It’s important for consumers looking to experience the American dream of homeownership to understand how real estate agents are paid for the services they provide. At the outset, the seller and that person’s listing broker agree on the amount the listing broker will receive for the services it provides to the seller. The listing broker and seller also discuss and agree upon an amount that the listing broker will pay a broker who successfully closes the transaction with a ready, willing and able buyer. Here are seven additional things you need to know. For further information check out

1. Commissions are always negotiable.

Commissions can be negotiated at any point throughout the transaction, including at the outset, after the results of a home inspection and after an offer has been made. Sellers negotiate with their broker what fee they are willing to pay for their broker’s services and what fee they are willing to pay a buyer broker for finding someone who wants to buy their home.

2. There are different commission models to choose from.

Buyers have many different choices about which broker they want to work with in terms of everything from the commission model to a real estate agent’s particular expertise to the agents’ customer service approach. In the full-service approach, commissions are negotiable at any point during the home buying process. The reduced service/discounted fee model allows for flexible offerings and pricing. The flat fee approach allows buyers to negotiate a set price per service.

3. Commission rates are set by the market.

The free market organically establishes commission costs within local real estate markets based on service, consumer preference and what the market can bear, among other things. National Association of REALTORS’® guidelines ensure that the listing broker advise all other participants in their local broker marketplace what the amount of compensation to the buyer’s broker will be for closing the sale. That amount is determined by the seller and the seller’s broker. Commissions fluctuate over time, including having decreased steadily in recent years and having fallen to a new low of 4.94% in 2020.

4. Commissions cannot be included as part of a mortgage.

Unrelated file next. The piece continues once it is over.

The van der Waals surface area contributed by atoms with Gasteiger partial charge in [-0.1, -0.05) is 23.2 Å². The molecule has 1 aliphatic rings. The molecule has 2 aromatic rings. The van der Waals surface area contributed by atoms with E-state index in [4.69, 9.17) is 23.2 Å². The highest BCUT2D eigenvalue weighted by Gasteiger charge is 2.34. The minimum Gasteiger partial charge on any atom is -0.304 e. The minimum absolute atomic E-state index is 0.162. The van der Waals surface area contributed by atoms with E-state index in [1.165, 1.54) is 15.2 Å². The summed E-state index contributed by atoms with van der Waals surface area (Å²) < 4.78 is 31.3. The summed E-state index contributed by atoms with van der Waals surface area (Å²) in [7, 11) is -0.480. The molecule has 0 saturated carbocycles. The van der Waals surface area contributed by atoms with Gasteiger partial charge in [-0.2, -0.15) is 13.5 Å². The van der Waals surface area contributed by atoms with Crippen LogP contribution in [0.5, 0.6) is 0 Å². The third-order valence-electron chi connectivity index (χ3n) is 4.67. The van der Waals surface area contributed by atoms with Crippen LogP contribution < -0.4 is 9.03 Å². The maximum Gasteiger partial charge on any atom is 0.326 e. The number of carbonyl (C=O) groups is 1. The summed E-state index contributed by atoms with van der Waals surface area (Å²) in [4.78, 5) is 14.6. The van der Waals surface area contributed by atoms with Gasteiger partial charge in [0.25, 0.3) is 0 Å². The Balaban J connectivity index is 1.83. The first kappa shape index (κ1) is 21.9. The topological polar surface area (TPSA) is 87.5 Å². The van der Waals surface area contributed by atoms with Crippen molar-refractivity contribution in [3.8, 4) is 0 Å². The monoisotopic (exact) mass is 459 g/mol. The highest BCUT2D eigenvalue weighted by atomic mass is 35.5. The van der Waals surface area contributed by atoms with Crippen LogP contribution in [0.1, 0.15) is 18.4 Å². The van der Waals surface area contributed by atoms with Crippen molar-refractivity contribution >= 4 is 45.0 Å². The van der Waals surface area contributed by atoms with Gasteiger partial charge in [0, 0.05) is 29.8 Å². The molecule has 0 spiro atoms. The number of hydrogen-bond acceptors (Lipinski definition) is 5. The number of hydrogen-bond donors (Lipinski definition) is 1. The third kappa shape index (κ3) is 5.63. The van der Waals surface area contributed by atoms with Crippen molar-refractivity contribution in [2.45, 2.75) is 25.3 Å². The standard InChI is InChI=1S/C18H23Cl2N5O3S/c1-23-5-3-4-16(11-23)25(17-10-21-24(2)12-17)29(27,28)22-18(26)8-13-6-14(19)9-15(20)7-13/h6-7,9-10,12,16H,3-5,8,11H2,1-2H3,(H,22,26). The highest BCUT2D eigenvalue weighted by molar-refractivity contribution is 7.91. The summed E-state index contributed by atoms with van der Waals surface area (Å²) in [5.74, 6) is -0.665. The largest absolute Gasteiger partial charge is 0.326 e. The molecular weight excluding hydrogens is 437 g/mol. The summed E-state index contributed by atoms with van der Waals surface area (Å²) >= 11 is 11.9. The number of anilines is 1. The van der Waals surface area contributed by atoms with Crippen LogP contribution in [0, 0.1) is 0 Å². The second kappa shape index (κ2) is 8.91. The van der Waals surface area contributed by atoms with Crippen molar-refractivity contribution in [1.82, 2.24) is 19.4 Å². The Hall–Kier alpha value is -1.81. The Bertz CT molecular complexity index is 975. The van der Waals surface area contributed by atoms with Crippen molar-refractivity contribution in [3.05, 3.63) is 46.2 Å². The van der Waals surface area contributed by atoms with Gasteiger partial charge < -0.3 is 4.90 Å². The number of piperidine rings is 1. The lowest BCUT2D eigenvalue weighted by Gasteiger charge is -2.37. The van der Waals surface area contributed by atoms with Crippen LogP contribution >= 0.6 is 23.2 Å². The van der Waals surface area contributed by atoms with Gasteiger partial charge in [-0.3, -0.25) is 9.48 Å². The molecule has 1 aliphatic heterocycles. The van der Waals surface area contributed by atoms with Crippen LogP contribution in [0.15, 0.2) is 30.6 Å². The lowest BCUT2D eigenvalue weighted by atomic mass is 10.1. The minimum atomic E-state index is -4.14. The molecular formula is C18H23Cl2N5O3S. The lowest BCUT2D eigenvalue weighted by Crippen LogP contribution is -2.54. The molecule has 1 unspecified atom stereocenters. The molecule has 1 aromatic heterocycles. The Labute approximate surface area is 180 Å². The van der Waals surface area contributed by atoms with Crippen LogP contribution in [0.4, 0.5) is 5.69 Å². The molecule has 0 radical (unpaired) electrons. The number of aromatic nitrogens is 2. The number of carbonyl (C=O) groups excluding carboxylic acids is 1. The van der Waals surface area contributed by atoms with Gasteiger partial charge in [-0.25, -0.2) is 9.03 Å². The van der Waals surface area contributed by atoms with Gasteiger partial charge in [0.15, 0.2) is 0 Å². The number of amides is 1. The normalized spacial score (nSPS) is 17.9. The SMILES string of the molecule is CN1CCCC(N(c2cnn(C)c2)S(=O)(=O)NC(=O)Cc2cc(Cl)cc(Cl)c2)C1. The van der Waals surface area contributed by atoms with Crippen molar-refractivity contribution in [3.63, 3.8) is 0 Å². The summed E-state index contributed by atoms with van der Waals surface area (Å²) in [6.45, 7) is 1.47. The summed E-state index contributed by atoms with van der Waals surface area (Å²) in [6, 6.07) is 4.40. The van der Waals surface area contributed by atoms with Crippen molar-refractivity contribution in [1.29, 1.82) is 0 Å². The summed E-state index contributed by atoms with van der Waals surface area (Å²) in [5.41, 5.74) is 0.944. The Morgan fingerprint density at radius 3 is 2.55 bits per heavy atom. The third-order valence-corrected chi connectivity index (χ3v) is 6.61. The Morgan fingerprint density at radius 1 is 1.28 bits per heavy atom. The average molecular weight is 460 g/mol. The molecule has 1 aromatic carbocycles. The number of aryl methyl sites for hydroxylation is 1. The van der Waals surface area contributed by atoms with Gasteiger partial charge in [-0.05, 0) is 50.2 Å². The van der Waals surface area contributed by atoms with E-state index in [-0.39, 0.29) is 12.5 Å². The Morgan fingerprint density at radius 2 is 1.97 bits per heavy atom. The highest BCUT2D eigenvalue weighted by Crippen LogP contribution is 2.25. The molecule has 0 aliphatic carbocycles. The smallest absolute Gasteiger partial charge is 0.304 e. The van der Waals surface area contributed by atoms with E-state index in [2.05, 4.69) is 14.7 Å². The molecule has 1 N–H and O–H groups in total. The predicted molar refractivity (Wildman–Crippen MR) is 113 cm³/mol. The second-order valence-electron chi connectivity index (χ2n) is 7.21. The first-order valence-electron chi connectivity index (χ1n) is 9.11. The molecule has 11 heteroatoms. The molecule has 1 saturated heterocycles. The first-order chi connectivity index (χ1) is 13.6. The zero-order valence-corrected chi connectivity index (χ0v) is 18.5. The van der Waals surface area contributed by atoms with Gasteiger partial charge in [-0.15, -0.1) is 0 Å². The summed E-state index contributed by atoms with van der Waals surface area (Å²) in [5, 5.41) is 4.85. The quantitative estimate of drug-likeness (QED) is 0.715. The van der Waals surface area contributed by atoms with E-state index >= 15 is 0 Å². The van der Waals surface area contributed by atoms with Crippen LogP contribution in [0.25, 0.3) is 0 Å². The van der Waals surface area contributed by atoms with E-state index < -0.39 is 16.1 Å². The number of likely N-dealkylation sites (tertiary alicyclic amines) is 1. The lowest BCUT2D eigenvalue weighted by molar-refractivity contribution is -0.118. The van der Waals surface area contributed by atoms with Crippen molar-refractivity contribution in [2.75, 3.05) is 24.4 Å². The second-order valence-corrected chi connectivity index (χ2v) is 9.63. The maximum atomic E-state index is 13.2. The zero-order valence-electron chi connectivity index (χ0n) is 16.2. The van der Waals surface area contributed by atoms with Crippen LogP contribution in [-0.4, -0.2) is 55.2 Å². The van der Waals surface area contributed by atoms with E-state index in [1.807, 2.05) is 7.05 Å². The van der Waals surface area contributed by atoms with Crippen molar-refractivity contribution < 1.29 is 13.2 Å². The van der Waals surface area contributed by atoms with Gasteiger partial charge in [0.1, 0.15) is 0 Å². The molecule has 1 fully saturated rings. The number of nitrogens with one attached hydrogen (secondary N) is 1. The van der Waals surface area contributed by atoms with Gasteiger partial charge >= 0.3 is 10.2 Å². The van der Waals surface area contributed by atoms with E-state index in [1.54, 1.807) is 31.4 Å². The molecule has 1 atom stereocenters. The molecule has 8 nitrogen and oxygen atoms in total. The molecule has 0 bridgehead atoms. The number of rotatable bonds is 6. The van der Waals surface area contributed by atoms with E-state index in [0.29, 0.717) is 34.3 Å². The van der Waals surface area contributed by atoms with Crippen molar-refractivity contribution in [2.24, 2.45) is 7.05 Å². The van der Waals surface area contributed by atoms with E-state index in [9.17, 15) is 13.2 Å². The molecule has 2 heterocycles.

Unlike mortgage broker fees, closing costs, and appraisals, real estate sales commissions are not directly linked to the mortgage loan production and therefore cannot be financed. By definition, a mortgage is a lien against a property, which means the property itself serves as the asset that the lender can take back to recoup value if the borrower defaults. Commissions, on the other hand, are based on a service provided and there is no way for the lender to recover the value of the service in the event of a default on the mortgage. Further, lenders rely on investors to purchase mortgages to help fund these loans. Since mortgages do not include personal services today, if that changed and mortgages started to cover costs that are not secured by the property, lenders and investors may be less willing to lend and invest, and mortgages could be more costly. For further information check out

5. REALTORS® are bound by a strict code of ethics in the home buying process.

REALTORS® are bound by NAR's Code of Ethics to always further clients' best interests, including showing homes that meet buyers’ needs regardless of compensation offered. Additionally, in November 2020, NAR introduced its Fair House Action Plan, abbreviated ‘ACT,’ which emphasizes (A)ccountability, (C)ulture Change, and (T)raining in order to ensure America’s 1.5 million REALTORS® are doing everything possible to protect housing rights in America.

6. Broker cooperation keeps local broker marketplaces from fracturing.

Because of broker cooperation, buyer and seller brokers are incentivized to share their information in their local, independent broker data hub. Without it, lack of complete, transparent and accessible data for all would mean smaller brokerages and new entrants have to piecemeal information and couldn’t offer as many options to sellers and buyers, and larger brokerages would dominate local markets, creating emerging behemoths that would drive up costs.

7. Listing and buyer brokers contributing to local broker marketplaces sets the U.S. real estate industry apart from the rest of the world.

The U.S. model has long been – and is still – viewed as the best option for consumers around the world. Buyers abroad are forced to wade through a complex and fragmented market where they have to work with multiple brokerages and where there is no exclusivity so sales can fall through. Generally, the homebuying process abroad is similar to buying a car in the United States where you have to go dealer to dealer, it’s very time consuming and impersonal. It’s also common for brokers to charge fees and taxes in other countries that add up to the equivalent or greater of costs associated with buying and selling property in the U.S., yet only provide a fraction of the services consumers receive here.